As I see and hear all the hoopla about Common Core, it makes me sick. I absolutely can say without a doubt that we will be “unlearning” these habits down the road.

ONE POSITIVE NOTE:  TouchMath is a great method for those with autism, and special needs students (at least that’s what they advertise). See it, hear it, touch it, repeat it.  It is a smart, fantastic, sensory way to approach the subject.

 Thank goodness we have the artistic side of the brain!  Count me in on that!  

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4 thoughts on “TouchMath: How it has made me “Numerically Challenged”

  1. Was re-reading this the other day and this thought came to mind; If we focus on those things we can not do we feel defeated but if we recognize and pursue those God given gifts we are satisfied 🙂 You my sweet daughter are gifted in many ways, music, dance and a beautiful way with words. May you continue to use those gifts and encourage others along the way. Love you

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  2. Many people have had this same thing happen to them. This system you talk about is a very poor copy of my first dot math system the I made in 1966. I found that the dots on top of the number did more harm than good so I tell people : Do not put dots or anything on top of the number symbol” as I have proven it to be harmful. Most people are pleased at first as it seems to work. As you said : it can cause major problems later in life. This addition is almost impossible to break because children are taught this when they are so young. There are people working to stamp out bad math and touch math is on the top of their list. The only thing that may help you recover from dots on top of numbers is a program called
    “Dot Math for kids”. This System helps you retrain your brain by moving the dots off the numerals into a pattern around the numeral. This is a very big difference you will only begin to understand after you have graduated from the Dot math for kids system. The students in Owen Dot Math can win in a race against a calculator and can understand advanced math idea and concepts at a k-4 grade level. The web site is getting upgraded at this time so you will not be able to find it.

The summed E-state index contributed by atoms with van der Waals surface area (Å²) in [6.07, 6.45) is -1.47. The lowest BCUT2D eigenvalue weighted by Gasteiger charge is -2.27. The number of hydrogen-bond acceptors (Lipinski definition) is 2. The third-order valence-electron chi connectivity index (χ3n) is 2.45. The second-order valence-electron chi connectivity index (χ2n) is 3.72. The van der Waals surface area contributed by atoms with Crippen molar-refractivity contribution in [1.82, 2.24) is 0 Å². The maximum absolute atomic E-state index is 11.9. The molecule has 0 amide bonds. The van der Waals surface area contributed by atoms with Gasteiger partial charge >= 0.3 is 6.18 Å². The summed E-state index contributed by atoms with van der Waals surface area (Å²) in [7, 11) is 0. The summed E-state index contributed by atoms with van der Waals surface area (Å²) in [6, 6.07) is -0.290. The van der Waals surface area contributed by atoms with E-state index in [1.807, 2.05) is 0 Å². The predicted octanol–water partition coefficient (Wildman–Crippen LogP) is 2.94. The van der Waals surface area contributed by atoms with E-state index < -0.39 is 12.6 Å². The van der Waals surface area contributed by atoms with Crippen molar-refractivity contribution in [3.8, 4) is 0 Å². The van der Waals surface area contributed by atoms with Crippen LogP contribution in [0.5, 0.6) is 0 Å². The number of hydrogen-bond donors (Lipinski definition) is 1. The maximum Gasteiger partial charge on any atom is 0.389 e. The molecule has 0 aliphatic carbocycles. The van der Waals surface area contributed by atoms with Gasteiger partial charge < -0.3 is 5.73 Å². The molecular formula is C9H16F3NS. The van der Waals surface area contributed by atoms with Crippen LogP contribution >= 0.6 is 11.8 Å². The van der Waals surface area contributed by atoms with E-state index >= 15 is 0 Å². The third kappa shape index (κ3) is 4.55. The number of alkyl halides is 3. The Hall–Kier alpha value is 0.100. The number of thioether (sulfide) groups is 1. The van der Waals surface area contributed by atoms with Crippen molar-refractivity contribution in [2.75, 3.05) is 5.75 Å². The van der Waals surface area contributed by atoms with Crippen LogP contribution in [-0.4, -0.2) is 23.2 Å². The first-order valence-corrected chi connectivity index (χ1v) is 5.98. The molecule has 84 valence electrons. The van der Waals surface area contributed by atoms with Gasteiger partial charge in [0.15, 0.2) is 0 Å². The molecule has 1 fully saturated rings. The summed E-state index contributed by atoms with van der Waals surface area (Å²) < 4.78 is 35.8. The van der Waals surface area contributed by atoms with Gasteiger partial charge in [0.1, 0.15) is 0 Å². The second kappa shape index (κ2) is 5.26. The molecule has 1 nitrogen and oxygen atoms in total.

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  3. Oh Jess… I feel SO much better after reading this! lol! I am AWFUL with numbers – TERRIBLE – terrified of anything that needs this ability. In fact most linear thought processes seem obscure to me… practical, I AM NOT.
    Hope you are doing well. FAR too long since I came around –

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  4. Jess,

    I just stumbled upon this blog. I am thirty, back in college going for a degree in nursing and struggling with my chemistry prereq. I was trying to do math using the touch-point method I was taught earlier and was reminded again how much that method has set me back. Then I googled it to see if other people felt the same way, and here I am!

    I wish I could retrain my brain to learn basic math some other way, but I can’t unsee those dots! I’m sorry you, too, have been cursed with the touch-point education.